We’re featuring a redrop episode for this 4th of July week. We revisit an older discussion about the benefits of Yoga. Dr. Fox interviews his daughter, Kira Fox, who has been a certified yoga instructor since age 15. In this episode, they discuss how she started yoga, what it’s like to be an instructor from such a young age, and using her skills to volunteer and give back.
Redrop: “Yoga: Giving Back” – Yoga with Kira Fox (from 8/28/20)
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(from 8/28/20) Kira Fox, host Dr. Fox’s daughter, joins Healthful Woman to talk about her experience becoming a yoga instructor at a young age and using her skills to give back. Now a student at Barnard College, Kira became a certified yoga instructor at age 15.
Yoga Teacher Training as a Teen
Kira explains that she was a competitive gymnast as a kid, but decided she was done with gymnastics as she started high school and was ready to start something new, so she decided to try yoga. After about a year of practicing, Kira signed up for a 200 hour teacher training the summer before her sophomore year of high school.
As a fifteen-year-old, Kira says “I was by far the youngest” in her teacher training program. She explains that of the 20 or so students, the closest to her age were about 18 or 19. However, Kira says “I met a lot of interesting people, people I never would have met or hung out with in the summer, and it was a really great experience.”
Kira explains that when starting teacher training, skill level isn’t a barrier. “Anyone could hop into teacher training, they don’t test you based on your skills,” Kira says. What matters most is that the student is dedicated to the practice and the training.
Teaching Yoga and Giving Back
Once she completed certification, Kira began teaching community classes, or free, open-level classes, and some private lessons. While at a yoga retreat, she met someone who worked for Lululemon, and later spent a month teaching community classes at a Lululemon store in New York City. She says she loves teaching community classes because “there’s so many different types of people and they’re so happy to be there.”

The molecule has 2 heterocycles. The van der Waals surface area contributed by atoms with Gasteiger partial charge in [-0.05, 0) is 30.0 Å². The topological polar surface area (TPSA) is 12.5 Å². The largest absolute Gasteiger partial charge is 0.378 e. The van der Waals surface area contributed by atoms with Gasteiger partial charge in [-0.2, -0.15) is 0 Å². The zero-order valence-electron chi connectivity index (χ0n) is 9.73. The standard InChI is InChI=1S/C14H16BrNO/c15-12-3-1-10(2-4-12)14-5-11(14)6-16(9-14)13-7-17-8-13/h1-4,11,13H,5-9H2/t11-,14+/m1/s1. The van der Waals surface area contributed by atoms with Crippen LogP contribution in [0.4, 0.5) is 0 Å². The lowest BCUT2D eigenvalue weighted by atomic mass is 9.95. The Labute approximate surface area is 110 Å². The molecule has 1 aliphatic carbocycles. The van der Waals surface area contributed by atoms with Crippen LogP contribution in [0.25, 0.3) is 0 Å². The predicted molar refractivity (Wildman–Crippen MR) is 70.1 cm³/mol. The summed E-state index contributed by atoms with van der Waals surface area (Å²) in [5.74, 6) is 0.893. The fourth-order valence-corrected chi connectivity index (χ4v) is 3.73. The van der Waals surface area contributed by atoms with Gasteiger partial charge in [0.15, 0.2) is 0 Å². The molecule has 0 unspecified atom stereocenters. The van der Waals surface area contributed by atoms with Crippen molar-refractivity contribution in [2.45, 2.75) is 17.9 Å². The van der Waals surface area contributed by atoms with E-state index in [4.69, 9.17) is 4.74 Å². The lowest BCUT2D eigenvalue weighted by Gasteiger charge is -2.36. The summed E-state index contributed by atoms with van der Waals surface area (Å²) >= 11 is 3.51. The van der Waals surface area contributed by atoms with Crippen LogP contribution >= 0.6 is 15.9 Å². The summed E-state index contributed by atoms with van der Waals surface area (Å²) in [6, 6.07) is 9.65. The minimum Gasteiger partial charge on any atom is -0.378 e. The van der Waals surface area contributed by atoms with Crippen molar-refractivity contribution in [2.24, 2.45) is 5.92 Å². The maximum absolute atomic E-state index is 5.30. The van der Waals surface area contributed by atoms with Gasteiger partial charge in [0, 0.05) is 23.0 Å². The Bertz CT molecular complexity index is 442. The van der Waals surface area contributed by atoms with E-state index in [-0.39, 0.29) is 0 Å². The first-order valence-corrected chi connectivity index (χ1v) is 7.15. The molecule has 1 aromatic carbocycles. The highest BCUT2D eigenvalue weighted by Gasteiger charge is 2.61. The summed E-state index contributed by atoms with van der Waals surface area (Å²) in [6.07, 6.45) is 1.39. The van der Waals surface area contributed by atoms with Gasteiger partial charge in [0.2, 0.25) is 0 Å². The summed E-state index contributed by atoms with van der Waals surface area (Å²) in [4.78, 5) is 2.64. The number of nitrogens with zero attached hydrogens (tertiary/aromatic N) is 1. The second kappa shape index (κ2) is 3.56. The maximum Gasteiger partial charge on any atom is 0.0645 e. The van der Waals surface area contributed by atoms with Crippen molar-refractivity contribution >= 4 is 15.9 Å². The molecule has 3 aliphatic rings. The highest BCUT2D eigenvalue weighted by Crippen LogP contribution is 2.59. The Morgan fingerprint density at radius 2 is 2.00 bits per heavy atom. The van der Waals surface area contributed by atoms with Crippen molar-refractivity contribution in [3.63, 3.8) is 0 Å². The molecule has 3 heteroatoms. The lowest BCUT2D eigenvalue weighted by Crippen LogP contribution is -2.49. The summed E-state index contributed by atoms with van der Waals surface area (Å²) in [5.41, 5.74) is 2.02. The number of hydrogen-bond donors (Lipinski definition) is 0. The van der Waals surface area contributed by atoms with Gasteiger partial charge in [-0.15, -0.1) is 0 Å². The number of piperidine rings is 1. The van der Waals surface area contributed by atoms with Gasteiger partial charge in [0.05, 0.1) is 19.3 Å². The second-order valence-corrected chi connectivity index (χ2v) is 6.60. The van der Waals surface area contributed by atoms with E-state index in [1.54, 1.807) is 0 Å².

In addition to teaching these classes, Kira has volunteered her time with various organizations. These include Kula for Karma, where she has taught classes to kids at public schools in low-income areas. In addition, Kira taught free private lessons through Friendship Circle, where she visits families who have children with disabilities who wouldn’t otherwise have time to take a yoga class. Kira has also travelled to Israel to volunteer as a counselor at a children’s home, where she offered to teach her yoga classes as well as her regular volunteer work. She says “I wasn’t asking [the children] questions about their families or invading their space, I was offering them an activity that they liked.” She adds that a lot of kids starting yoga worry that they’re “not good,” but she’s sure to remind them that yoga “isn’t about being good or bad” and says “when you get them to feel good about themselves, it’s so worth it.”
Teaching Yoga and Starting College
Kira is now a student at Barnard College, and while she wrote about yoga for her admissions essay, she says “I think I was lucky that I did it before people ‘did things for college.’” She says “I always knew that yoga was not going to be my only career, but it was always something I wanted to continue.” As a student, Kira teaches at a yoga club and at the Barnard gym, and continues to seek ways to combine yoga and volunteering.